Down two seniors in Joey Brunk and Al Durham, Indiana was going to need a big game from their big man.
They got it.
IU controlled the game from the opening tip in Asheville, forcing a good Stanford team to play IU’s game: inside-out. For Indiana to win games against quality opponents like the Cardinal, the Hoosiers have to play through their frontcourt.
And time and time again Wednesday, Indiana went to its low post star — Trayce Jackson-Davis.
After Tuesday’s disappointing showing from Jackson-Davis, the preseason all-Big Ten selection showed why he is a projected top-50 pick in next year’s NBA draft, throwing down a sledgehammer of a dunk, attacking the basket with reckless abandon and perhaps most important, making 11-of-14 from the line.
Jackson-Davis’ play got Indiana through their dry spells on the offensive end, and he finished with a career high 31 points to go along with 6 boards.
“Today, was the first game I really had fun, got to play with joy, energy and passion,” Jackson-Davis said.
While he was no doubt the center of the Stanford game plan coming in, the Cardinal had no answers.
“His ability to impose his physical will on us really stood out,” Stanford head coach Jerod Haase said about Jackson-Davis. “He’s just a physical specimen, and over the course of the game we were not able to stop him.”
We’ve been able to see dominant games from this frontcourt already this season. In the season opener, it was Jackson-Davis who took the lead. Against Providence, Race Thompson stepped up. But in Wednesday’s victory over Stanford, both members of the dynamic front court duo came to play, as Thompson added 15 points, eight rebounds and four blocks.
When a team suffers the kind of loss like Indiana did to Texas on Tuesday, it is easy to give up. Playing for third is not something this team wanted when they arrived in Asheville, and with the loss of Durham, it would have shocked no one if Indiana mailed it in against the Cardinal on Wednesday.
Instead, we witnessed Indiana’s most locked-in defensive effort of the season, led by Thomspon and Armaan Franklin. It was Franklin who was took on assignment of Stanford’s Ziaire Williams, holding the projected NBA Draft top-ten pick to four points on 1-of-10 shooting and fouling him out. It was Thompson, who, despite a size disadvantage, controlled the paint against a talented Cardinal frontcourt.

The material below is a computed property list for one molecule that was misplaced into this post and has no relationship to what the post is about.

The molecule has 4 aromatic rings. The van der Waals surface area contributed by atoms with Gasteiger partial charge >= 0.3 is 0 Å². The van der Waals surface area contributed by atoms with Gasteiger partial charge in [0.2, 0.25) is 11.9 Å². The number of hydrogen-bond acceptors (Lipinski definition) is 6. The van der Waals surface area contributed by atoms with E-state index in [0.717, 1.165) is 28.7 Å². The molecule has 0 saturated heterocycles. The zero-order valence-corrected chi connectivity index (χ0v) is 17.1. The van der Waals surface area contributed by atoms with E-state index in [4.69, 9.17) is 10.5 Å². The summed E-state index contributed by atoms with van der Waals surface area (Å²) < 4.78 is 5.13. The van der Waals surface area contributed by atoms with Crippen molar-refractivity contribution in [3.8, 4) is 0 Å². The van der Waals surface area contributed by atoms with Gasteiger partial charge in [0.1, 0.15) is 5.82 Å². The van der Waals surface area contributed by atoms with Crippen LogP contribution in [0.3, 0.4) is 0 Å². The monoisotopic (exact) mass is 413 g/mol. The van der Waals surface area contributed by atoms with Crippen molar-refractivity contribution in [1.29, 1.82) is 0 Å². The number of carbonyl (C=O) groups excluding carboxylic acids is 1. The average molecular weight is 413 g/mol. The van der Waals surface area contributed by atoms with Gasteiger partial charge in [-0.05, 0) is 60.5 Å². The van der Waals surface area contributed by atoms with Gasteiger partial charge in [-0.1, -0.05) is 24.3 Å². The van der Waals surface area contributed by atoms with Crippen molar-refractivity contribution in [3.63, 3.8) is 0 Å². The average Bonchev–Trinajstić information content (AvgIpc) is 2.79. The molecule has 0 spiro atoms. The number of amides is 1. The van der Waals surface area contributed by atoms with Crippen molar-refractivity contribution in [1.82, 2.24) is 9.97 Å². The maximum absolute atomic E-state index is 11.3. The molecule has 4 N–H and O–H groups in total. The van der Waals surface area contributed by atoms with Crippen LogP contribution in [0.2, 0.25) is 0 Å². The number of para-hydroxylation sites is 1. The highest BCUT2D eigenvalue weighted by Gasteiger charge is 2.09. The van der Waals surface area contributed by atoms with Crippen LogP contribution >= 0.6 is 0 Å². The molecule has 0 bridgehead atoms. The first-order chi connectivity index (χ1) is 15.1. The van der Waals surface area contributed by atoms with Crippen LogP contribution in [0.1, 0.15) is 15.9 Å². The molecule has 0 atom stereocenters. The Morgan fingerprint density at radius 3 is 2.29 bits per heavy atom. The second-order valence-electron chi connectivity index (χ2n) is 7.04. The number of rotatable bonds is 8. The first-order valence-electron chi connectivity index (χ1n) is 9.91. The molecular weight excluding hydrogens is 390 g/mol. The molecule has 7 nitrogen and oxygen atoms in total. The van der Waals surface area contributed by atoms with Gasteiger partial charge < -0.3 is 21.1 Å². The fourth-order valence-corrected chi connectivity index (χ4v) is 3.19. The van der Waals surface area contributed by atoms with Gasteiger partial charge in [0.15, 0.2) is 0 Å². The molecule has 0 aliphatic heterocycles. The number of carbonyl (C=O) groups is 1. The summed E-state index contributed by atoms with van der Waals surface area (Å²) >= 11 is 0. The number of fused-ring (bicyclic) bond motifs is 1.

Even freshman guard Khristian Lander, who has at times looked lost, recorded three blocked shots and played solid defense.
As the Hoosiers leave Asheville, this group remains difficult to read.
The past three days Hoosier Nation has felt collectively like a moody teenager, experiencing wild emotional swings in a very short amount of time. A blowout win over what we think is a solid Providence group? Euphoria. A blowout loss in what we thought would be a close game against Texas? Complete despair.
Perhaps the operative word here is “think.”
The reality is that this is still an extremely young college basketball season. Providence very well could be headed for a down year. Maybe Maui champion Texas really is that good. After three days Indiana’s season outlook still remains murky, but one thing is for certain: it is very difficult to question the team’s effort level after this performance against Stanford.
And a good locker-room appears to be the reason why Indiana was able to play so well just 24 hours after an ugly performance against Texas.
“We have a no-maintenance group,” Miller said after the game. “We have a high character group that likes one another.”
Some IU teams in the past may have quit in a meaningless consolation game without their second best offensive player. Instead, this group responded in a big way and provided hope that at the very least, they will not be a pushover. After three days of high highs and low lows, we can take solace in that.
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